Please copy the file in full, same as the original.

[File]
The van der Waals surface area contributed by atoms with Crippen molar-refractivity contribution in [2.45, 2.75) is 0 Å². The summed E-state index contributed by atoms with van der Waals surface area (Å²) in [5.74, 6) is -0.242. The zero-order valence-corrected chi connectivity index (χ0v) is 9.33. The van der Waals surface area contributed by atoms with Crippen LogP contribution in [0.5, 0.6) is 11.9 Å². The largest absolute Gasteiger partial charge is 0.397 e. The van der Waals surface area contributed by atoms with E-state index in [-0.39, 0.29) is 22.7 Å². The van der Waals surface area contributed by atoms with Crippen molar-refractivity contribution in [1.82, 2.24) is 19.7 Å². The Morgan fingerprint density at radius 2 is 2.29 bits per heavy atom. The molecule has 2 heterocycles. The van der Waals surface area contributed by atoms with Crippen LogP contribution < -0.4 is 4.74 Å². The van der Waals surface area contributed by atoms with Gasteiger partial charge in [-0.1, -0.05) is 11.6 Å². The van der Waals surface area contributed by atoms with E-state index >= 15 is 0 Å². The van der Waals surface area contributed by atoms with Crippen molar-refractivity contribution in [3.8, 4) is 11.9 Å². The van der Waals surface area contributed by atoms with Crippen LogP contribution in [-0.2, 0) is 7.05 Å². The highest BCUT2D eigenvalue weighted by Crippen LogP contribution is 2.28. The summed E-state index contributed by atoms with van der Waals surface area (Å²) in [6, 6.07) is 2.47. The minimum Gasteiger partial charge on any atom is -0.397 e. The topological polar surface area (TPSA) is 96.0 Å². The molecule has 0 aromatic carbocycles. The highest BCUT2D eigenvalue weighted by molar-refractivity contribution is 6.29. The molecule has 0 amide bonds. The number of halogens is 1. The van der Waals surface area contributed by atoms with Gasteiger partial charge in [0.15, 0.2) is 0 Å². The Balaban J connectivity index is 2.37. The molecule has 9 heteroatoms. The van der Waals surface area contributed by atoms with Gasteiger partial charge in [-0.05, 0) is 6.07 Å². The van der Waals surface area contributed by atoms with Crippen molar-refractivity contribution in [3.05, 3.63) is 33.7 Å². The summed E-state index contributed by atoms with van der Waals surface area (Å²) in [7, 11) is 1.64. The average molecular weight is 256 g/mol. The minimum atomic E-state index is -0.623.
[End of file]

The van der Waals surface area contributed by atoms with Crippen molar-refractivity contribution in [2.45, 2.75) is 0 Å². The summed E-state index contributed by atoms with van der Waals surface area (Å²) in [5.74, 6) is -0.242. The zero-order valence-corrected chi connectivity index (χ0v) is 9.33. The van der Waals surface area contributed by atoms with Crippen LogP contribution in [0.5, 0.6) is 11.9 Å². The largest absolute Gasteiger partial charge is 0.397 e. The van der Waals surface area contributed by atoms with E-state index in [-0.39, 0.29) is 22.7 Å². The van der Waals surface area contributed by atoms with Crippen molar-refractivity contribution in [1.82, 2.24) is 19.7 Å². The Morgan fingerprint density at radius 2 is 2.29 bits per heavy atom. The molecule has 2 heterocycles. The van der Waals surface area contributed by atoms with Crippen LogP contribution < -0.4 is 4.74 Å². The van der Waals surface area contributed by atoms with Gasteiger partial charge in [-0.1, -0.05) is 11.6 Å². The van der Waals surface area contributed by atoms with E-state index >= 15 is 0 Å². The van der Waals surface area contributed by atoms with Crippen molar-refractivity contribution in [3.8, 4) is 11.9 Å². The van der Waals surface area contributed by atoms with Crippen LogP contribution in [-0.2, 0) is 7.05 Å². The highest BCUT2D eigenvalue weighted by Crippen LogP contribution is 2.28. The summed E-state index contributed by atoms with van der Waals surface area (Å²) in [6, 6.07) is 2.47. The minimum Gasteiger partial charge on any atom is -0.397 e. The topological polar surface area (TPSA) is 96.0 Å². The molecule has 0 aromatic carbocycles. The highest BCUT2D eigenvalue weighted by molar-refractivity contribution is 6.29. The molecule has 0 amide bonds. The number of halogens is 1. The van der Waals surface area contributed by atoms with Gasteiger partial charge in [0.15, 0.2) is 0 Å². The Balaban J connectivity index is 2.37. The molecule has 9 heteroatoms. The van der Waals surface area contributed by atoms with Gasteiger partial charge in [-0.05, 0) is 6.07 Å². The van der Waals surface area contributed by atoms with Crippen molar-refractivity contribution in [3.05, 3.63) is 33.7 Å². The summed E-state index contributed by atoms with van der Waals surface area (Å²) in [7, 11) is 1.64. The average molecular weight is 256 g/mol. The minimum atomic E-state index is -0.623.